Squanto returning John Billington from the Nauset in a 1922 storybook for children. “Good stories for great birthdays, arranged for story-telling and reading aloud and for the children's own reading” by Olcott, Frances Jenkins. Boston, New York, Houghton Mifflin company. The Library of Congress. Source
Alden writes about one particular native American, who people in the United States often grow up reading about this time of year — the man named Squanto. Alden explains that Squanto was arrested for trying to negotiate peace between Plymouth and the native tribes, and that it was Captain Miles Standish which established Squanto as the main intercultural advisor to the English colonists. When William Bradford wrote about Squanto “having been in England” Squanto was not only in the vicinty of Shakespeare, but it is highly likely the bard saw, or even interacted with, Squanto.
They were both in London at the same time. It is possible. He wasn’t exactly arrested. He was seized by other Indians because he was a manipulator in his own interests as well as for Plymouth with neighboring cheiftans, and often successful with Massaoit, to have good relations but some other natives didnt like this and would have killed him if Standish had not stepped in.
While there’s no evidence that Squanto came into contact with Shakespeare directly, we do know that in 1614, he was captive in Spain, after which he escaped only to end up in England, living with the President of Newfoundland Society in London.
A lovely boy, stolen from an Indian king;
La Belle Sauvage Inn, Ludgate Hill, London. Source
The Bell Inn
Alden writes about Pocahontas visiting The Bell Inn at Ludgate Hill, which was a popular spot for theater performances, and indeed was host to a stage performance when the Rolfes and their entourage stayed there. At this performance, it would be none other than Ben Jonson himself who was able to get Pocahontas to come on stage.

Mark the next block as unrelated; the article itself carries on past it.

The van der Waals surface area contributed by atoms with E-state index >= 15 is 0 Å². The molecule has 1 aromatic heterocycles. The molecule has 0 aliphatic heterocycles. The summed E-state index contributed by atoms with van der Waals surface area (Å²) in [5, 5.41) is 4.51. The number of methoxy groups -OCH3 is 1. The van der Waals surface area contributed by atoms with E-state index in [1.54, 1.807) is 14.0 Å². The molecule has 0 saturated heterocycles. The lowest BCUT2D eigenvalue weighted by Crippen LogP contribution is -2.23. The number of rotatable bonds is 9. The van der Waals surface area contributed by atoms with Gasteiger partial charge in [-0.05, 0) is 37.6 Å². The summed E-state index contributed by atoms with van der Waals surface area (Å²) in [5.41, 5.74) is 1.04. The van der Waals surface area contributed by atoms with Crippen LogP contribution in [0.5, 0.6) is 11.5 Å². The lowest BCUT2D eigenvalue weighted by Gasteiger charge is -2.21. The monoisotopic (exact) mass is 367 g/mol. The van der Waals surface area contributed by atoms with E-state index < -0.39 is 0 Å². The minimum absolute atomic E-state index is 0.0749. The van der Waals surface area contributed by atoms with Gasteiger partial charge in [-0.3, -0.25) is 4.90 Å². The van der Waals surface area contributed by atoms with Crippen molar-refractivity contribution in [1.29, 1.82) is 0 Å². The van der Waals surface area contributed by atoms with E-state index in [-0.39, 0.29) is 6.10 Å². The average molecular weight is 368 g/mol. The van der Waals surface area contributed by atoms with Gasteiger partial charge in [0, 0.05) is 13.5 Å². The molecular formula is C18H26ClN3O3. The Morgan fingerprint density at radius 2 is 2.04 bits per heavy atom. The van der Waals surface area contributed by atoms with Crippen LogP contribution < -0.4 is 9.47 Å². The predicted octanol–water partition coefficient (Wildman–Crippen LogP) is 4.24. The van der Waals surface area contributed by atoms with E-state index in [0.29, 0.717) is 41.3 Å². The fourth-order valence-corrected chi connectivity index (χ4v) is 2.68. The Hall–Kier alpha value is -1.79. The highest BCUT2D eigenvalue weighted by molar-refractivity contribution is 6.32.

William Shakespeare died just two months before their visit, or it would have been Shakespeare who entertained the visiting dignitaries.
Were I in England now,
as once I was, and had but this fish painted,
not a holiday fool there but would give a piece
of silver: there would this monster make a
man; any strange beast there makes a man:
when they will not give a doit to relieve a lame
beggar, they will lazy out ten to see a dead
Portrait of Pocahontas, wearing a tall hat, and seen at half-length. Around the oval lettering reads: “MATOAKA AĽS REBECCA FILIA POTENTISS: PRINC: POWHATANI IMP: VIRGINIÆ”. Below oval “Ætatis suæ 21. Ao / 1616.” Below: “Matoaks aľs (alias) Rebecka daughter to the mighty Prince / Powhâtan Emperour of Attanoughkomouck aľs (alias) virginia / converted and baptized in the Christian faith, and / wife to the wor[shipfu]ll Mr. Joh. Ralff.” Engraving by the Dutch and British printmaker and sculptor Simon van de Passe. Courtesy of the British Museum, London. Source
Pocahontas and the Infamous Masque
Lady Rebecca Rolfe, also known as Pocahontas, came to England merely 2 months after Shakespeare died, and they were entertained in a lavish performance ordered by King James I at Whitehall’s Banqueting Hall.
While Shakespeare would not have the opportunity to see Pocahontas at The Bell Inn, he would have known of her and her husband, John Rolfe, as their work in the new colonies was widespread news in England.
The Virginia colony was big news, as England’s first colony. Not only was it the first, but it was successful and taking on settlers at a great rate. Pocahontas and John Rolfe's work was common knowledge as a result of, among other things, the numerous reports written by John Smith, and Shakespeare would have known about these reports as well.
There is some scholarship around the idea of Pocahontas being a spy, based in part on a story by John Smith about a masque hosted by the Indians which John Smith called ““Viriginia Maske”. While the story would have been widely circulated in England in 1608, Alden contends that more has been made of that masque recently that far eclipses the attention it received at the time.
Books Dr. Alden Vaughan recommends: